I was visiting Afan Forest Park to scout the area for a possible location for a mountain bike shoot as there are numerous mountain biking trails and facilities in the park. After having a good drive and look round, I set aside some time to get some landscape photography in as well.

With the river water level relatively low, a lot of the river stones were very dry and pale, which made them stand out, especially against the green-yellow reflection of the sunlit foliage. Photographing in direct sunlight causes all sorts of problems with contrast, especially when one side of the valley is in shade. A lot of people forget that graduated filters will help in these conditions and don’t have to be used across bright skies only. In the very top image I used two filters; a 3 stop soft grad to tone down the sky and sunlight foliage and?a one stop hard grad then placed over the sky. A quick use of the adjustment brush to correct the darkened foliage on the upper left corner finishes the process. The key is not to over filter the sky. Reflected skies and other reflections in water are always darker than the actual sky and should be retained this way.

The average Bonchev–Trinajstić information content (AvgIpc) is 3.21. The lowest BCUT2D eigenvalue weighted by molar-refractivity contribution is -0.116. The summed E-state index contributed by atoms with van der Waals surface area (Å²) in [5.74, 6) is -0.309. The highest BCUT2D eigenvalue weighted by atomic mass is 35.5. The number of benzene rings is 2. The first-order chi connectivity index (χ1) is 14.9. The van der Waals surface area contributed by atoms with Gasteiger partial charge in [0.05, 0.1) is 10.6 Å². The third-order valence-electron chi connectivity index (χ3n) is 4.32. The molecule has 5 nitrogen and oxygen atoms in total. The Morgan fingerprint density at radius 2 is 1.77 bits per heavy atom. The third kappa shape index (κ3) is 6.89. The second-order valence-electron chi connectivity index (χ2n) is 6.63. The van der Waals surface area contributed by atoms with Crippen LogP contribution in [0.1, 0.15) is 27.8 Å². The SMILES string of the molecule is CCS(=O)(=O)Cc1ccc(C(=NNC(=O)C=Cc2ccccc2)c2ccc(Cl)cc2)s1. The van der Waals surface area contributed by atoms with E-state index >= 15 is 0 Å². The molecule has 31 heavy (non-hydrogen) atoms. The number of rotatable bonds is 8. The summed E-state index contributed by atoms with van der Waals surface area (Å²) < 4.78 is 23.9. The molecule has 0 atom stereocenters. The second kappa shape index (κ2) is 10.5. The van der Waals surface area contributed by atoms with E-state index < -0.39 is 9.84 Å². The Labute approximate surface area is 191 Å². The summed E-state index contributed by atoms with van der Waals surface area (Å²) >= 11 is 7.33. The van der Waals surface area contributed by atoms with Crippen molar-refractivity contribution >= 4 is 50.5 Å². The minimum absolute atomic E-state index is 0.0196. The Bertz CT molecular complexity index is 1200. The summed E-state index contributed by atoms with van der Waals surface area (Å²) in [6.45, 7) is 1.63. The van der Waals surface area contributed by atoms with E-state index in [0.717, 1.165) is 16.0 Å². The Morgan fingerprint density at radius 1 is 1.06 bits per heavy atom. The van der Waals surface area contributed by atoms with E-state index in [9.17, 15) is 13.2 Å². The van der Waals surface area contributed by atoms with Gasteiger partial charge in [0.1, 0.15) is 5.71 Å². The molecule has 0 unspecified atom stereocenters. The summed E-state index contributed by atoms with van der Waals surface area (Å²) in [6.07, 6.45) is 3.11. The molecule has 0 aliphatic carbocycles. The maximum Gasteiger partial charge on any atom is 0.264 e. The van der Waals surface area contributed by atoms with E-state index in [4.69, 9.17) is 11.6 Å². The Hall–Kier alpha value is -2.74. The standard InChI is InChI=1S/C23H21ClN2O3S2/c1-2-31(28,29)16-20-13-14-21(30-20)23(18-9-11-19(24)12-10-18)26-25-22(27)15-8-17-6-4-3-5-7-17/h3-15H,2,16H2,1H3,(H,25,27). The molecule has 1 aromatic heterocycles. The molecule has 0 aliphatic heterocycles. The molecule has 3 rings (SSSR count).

The alternative option was to exclude the bright sky and foliage completely as in the above image. This means that all parts of the image are in the same light. The boulders in the lower left help provide some foreground interest, which could have been quite plain with just river water and visually empty space. Depending on the sky conditions another option would be to try and photography on a cloudy day; bright white sky would be useless, but darker grey clouds could possibly work.


Author Nick

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